Henry Niese, |
The Man Who Knew the Medicine:
The Teachings of Bill Eagle Feather
(Bear & Co., 2002)
The Man Who Knew the Medicine: The Teachings of Bill Eagle Feather is the story of how Bill Schweigman Eagle Feather, Medicine Man of the Lakota Sioux, accepted Henry Niese, a too-white-to-be-dancing part-Cherokee, as a student of the Medicine Way. It is Niese's personal story of growth and transformation, but also an inside look at the culture and teachings of the Lakota Sioux. After Eagle Feather died on Sept. 16, 1980, Niese struggled to carry on his teachings and pass his wisdom to others.
The story begins with the preparations for Eagle Feather's funeral. You are immediately drawn into the story and the intrigue never lets up. Niese has a way of conveying his emotions with clarity and what seems to be absolute honesty. He openly admits being scared or weak and evaluates his participation and actions with an eye for what he did wrong or why he did not achieve better results.
The author's memoirs of the Lakota ceremonies are brilliantly vivid and downright fascinating. I cringed as they were making flesh sacrifices and discovered that I was rubbing my chest after reading how the Sacred Tree would not allow him to break free during his first Sun Dance, even though he had only been lightly pierced. Eagle Feather's explanation for this sent chill bumps down my spine.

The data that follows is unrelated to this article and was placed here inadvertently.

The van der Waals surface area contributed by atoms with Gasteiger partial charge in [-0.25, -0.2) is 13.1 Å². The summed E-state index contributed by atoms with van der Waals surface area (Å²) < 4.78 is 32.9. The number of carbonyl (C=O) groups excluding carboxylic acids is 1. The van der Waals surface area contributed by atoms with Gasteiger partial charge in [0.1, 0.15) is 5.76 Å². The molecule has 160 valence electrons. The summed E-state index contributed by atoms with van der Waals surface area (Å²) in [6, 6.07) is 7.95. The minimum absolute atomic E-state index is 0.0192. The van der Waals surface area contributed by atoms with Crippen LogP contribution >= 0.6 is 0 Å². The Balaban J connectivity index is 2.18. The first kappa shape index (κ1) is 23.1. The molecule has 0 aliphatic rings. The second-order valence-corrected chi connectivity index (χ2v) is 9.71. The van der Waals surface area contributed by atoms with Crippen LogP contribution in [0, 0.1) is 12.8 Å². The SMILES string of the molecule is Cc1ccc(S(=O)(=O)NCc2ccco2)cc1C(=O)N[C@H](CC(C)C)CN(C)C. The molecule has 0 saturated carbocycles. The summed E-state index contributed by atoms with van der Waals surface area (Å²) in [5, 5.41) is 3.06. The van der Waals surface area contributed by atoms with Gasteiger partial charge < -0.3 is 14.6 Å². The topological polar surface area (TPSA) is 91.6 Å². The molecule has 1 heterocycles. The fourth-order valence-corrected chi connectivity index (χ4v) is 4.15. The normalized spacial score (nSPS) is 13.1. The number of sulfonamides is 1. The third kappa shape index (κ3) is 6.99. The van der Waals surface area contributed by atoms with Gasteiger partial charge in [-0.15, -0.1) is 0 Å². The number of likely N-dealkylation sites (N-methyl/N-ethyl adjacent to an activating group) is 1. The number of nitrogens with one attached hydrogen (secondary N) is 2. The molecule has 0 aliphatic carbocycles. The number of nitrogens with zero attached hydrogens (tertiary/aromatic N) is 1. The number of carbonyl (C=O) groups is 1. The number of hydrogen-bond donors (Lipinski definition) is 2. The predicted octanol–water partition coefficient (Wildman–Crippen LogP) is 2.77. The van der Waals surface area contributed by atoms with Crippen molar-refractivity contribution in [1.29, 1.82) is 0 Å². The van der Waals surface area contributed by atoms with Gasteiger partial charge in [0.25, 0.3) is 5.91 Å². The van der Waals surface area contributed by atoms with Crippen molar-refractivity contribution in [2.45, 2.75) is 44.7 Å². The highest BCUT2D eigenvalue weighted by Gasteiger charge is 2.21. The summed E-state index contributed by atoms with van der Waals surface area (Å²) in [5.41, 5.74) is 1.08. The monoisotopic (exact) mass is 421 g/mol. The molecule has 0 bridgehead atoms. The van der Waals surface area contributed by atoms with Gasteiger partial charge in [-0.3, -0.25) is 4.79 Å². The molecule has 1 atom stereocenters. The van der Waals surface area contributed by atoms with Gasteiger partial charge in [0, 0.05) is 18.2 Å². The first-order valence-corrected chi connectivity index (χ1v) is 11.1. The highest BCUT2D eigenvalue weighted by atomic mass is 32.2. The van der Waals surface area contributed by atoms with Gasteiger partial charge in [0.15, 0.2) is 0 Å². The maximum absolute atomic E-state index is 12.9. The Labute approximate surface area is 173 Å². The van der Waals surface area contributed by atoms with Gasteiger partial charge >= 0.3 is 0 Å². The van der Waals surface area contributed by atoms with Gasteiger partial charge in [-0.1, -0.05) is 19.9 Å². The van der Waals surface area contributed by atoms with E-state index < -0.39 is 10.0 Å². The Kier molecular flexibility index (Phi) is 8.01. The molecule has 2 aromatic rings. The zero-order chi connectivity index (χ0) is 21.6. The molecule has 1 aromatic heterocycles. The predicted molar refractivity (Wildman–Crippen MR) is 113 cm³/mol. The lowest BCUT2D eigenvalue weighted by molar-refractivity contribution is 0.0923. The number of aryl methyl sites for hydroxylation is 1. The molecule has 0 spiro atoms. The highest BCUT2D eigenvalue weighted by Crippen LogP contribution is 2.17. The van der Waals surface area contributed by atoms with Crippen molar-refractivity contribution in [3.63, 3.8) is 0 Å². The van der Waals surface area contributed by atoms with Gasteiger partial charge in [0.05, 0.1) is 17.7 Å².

The Yuwipi ceremony was the most riveting part of this book for me. I could envision the spirits arriving in the form of lights and the bird flapping around the darkened room, brushing people with its wings. I could feel the energy as I read this passage.
Since his death, Bill Eagle Feather has often appeared to his friends and family. While some may have a problem with believing this, I do not doubt that the accounts given here are entirely accurate. Neither do I doubt the explanation provided for these appearances.
Spirit Woman: The Teachings of the Shields is supposed to be the same type of story -- an outsider trained by a Medicine Person and their journey to elder status. I gave that book a harsh review because it slammed men so frequently. I tried to explain that true native practices hold all life to be sacred. Niese clearly and dramatically reinforces that point in an easily understood manner throughout this book. He emphasizes the way that Native Americans refer to all their relations and call people by family names: "Uncle," "Aunt," "Nephew," "Niece" and so forth. Although I may not be acquainted with you, you are a member of "all my relations."
Henry Niese has participated in more than 100 ceremonies, danced in 37 Sun Dances, and hosted Sun Dances at his property. He teaches healing and medicinal plants in seminars and has established his own center, Eagle Voice Center in Maryland. He is a professional artist.